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https://www.readbyqxmd.com/read/28800281/attentional-lapses-in-attention-deficit-hyperactivity-disorder-blank-rather-than-wandering-thoughts
#1
Charlotte Van den Driessche, Mikaël Bastian, Hugo Peyre, Coline Stordeur, Éric Acquaviva, Sara Bahadori, Richard Delorme, Jérôme Sackur
People with attention-deficit/hyperactivity disorder (ADHD) have difficulties sustaining their attention on external tasks. Such attentional lapses have often been characterized as the simple opposite of external sustained attention, but the different types of attentional lapses, and the subjective experiences to which they correspond, remain unspecified. In this study, we showed that unmedicated children (ages 6-12) with ADHD, when probed during a standard go/no-go task, reported more mind blanking (a mental state characterized by the absence of reportable content) than did control participants...
August 1, 2017: Psychological Science
https://www.readbyqxmd.com/read/28771623/the-distracted-mind-on-the-wheel-overall-propensity-to-mind-wandering-is-associated-with-road-crash-responsibility
#2
Cédric Gil-Jardiné, Mélanie Née, Emmanuel Lagarde, Jonathan Schooler, Benjamin Contrand, Ludivine Orriols, Cédric Galera
The role of distractions on attentional lapses that place road users in higher risk of crash remains poorly understood. We aimed to assess the respective impact of (i) mind wandering trait (propensity to mind wander in the everyday life as measured with a set of 4 questions on the proportion of time spent mind wandering in 4 different situations) and (ii) mind wandering state (disturbing thoughts just before the crash) on road crash risk using a comparison between responsible and non-responsible drivers. 954 drivers injured in a road crash were interviewed at the adult emergency department of the Bordeaux university hospital in France (2013-2015)...
2017: PloS One
https://www.readbyqxmd.com/read/28758776/cognitive-and-contextual-correlates-of-spontaneous-and-deliberate-mind-wandering
#3
Matthew K Robison, Nash Unsworth
Individuals with greater cognitive abilities generally show reduced rates of mind-wandering when completing relatively demanding tasks (Randall, Oswald, & Beier, 2014). However, it is yet unclear whether elevated rates of mind-wandering among low-ability individuals are manifestations of deliberate, intentional episodes of mind-wandering because of task disengagement or lack of motivation, or to spontaneous, unintentional failures to maintain task-oriented attention. The present study examined this issue by measuring working memory capacity (WMC), mind-wandering during 3 relatively demanding attention control tasks, and contextual variables (e...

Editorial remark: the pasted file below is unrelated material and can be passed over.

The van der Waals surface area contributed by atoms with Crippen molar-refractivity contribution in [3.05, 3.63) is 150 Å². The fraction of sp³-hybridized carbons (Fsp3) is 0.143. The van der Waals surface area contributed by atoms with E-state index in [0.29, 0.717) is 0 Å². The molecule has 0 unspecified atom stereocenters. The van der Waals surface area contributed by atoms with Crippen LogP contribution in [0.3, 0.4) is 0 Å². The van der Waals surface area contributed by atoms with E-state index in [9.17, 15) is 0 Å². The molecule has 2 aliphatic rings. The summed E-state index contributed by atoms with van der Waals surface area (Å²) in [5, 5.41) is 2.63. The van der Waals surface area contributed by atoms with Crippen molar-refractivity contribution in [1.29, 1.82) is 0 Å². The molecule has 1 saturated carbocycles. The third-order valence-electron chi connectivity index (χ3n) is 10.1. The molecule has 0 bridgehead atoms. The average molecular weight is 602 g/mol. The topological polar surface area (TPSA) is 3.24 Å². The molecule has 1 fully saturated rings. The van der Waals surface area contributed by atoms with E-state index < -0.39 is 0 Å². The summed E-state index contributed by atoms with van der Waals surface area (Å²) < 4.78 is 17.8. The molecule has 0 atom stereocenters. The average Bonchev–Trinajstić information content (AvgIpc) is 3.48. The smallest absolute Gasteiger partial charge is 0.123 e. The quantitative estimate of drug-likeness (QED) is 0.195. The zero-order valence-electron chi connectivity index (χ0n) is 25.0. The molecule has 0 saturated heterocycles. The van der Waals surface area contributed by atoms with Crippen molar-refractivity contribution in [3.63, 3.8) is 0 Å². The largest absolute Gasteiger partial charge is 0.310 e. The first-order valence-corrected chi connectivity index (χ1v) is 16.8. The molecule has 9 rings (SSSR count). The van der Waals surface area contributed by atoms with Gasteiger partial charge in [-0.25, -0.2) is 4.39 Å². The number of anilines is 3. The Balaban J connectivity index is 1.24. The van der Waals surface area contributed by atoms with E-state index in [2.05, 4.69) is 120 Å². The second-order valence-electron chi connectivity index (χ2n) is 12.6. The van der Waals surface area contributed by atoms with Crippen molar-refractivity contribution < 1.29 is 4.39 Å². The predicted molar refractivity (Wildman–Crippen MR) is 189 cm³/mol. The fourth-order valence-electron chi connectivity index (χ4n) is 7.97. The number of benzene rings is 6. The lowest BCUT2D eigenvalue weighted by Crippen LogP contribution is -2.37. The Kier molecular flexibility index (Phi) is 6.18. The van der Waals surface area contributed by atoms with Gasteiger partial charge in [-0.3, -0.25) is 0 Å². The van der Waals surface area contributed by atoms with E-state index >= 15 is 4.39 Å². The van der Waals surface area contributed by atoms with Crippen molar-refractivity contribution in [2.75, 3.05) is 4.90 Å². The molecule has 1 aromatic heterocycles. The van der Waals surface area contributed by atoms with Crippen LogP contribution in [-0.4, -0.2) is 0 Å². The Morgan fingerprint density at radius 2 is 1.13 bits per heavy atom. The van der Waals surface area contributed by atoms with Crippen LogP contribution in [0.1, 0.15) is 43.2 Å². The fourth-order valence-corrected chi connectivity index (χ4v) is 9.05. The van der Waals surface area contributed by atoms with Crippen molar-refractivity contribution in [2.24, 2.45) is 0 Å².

July 31, 2017: Journal of Experimental Psychology. Learning, Memory, and Cognition
https://www.readbyqxmd.com/read/28747879/prediction-of-mind-wandering-with-electroencephalogram-and-non-linear-regression-modeling
#4
Issaku Kawashima, Hiroaki Kumano
Mind-wandering (MW), task-unrelated thought, has been examined by researchers in an increasing number of articles using models to predict whether subjects are in MW, using numerous physiological variables. However, these models are not applicable in general situations. Moreover, they output only binary classification. The current study suggests that the combination of electroencephalogram (EEG) variables and non-linear regression modeling can be a good indicator of MW intensity. We recorded EEGs of 50 subjects during the performance of a Sustained Attention to Response Task, including a thought sampling probe that inquired the focus of attention...
2017: Frontiers in Human Neuroscience
https://www.readbyqxmd.com/read/28742115/mind-wandering-during-attention-performance-effects-of-adhd-inattention-symptomatology-negative-mood-ruminative-response-style-and-working-memory-capacity
#5
Lisa M Jonkman, C Rob Markus, Michael S Franklin, Jens H van Dalfsen
OBJECTIVE: In adulthood, depressive mood is often comorbid with ADHD, but its role in ADHD-inattentiveness and especially relations with mind wandering remains to be elucidated. This study investigated the effects of laboratory-induced dysphoric mood on task-unrelated mind wandering and its consequences on cognitive task performance in college students with high (n = 46) or low (n = 44) ADHD-Inattention symptomatology and Hyperactivity/Impulsivity symptoms in the normal range. METHODS: These non-clinical high/low ADHD-Inattention symptom groups underwent negative or positive mood induction after which mind wandering frequency was measured in a sustained attention (SART), and a reading task...
2017: PloS One
https://www.readbyqxmd.com/read/28719760/for-whom-the-mind-wanders-and-when-varies-across-laboratory-and-daily-life-settings
#6
Michael J Kane, Georgina M Gross, Charlotte A Chun, Bridget A Smeekens, Matt E Meier, Paul J Silvia, Thomas R Kwapil
Undergraduates ( N = 274) participated in a weeklong daily-life experience-sampling study of mind wandering after being assessed in the lab for executive-control abilities (working memory capacity; attention-restraint ability; attention-constraint ability; and propensity for task-unrelated thoughts, or TUTs) and personality traits. Eight times a day, electronic devices prompted subjects to report on their current thoughts and context. Working memory capacity and attention abilities predicted subjects' TUT rates in the lab, but predicted the frequency of daily-life mind wandering only as a function of subjects' momentary attempts to concentrate...
July 1, 2017: Psychological Science
https://www.readbyqxmd.com/read/28713304/eye-behavior-associated-with-internally-versus-externally-directed-cognition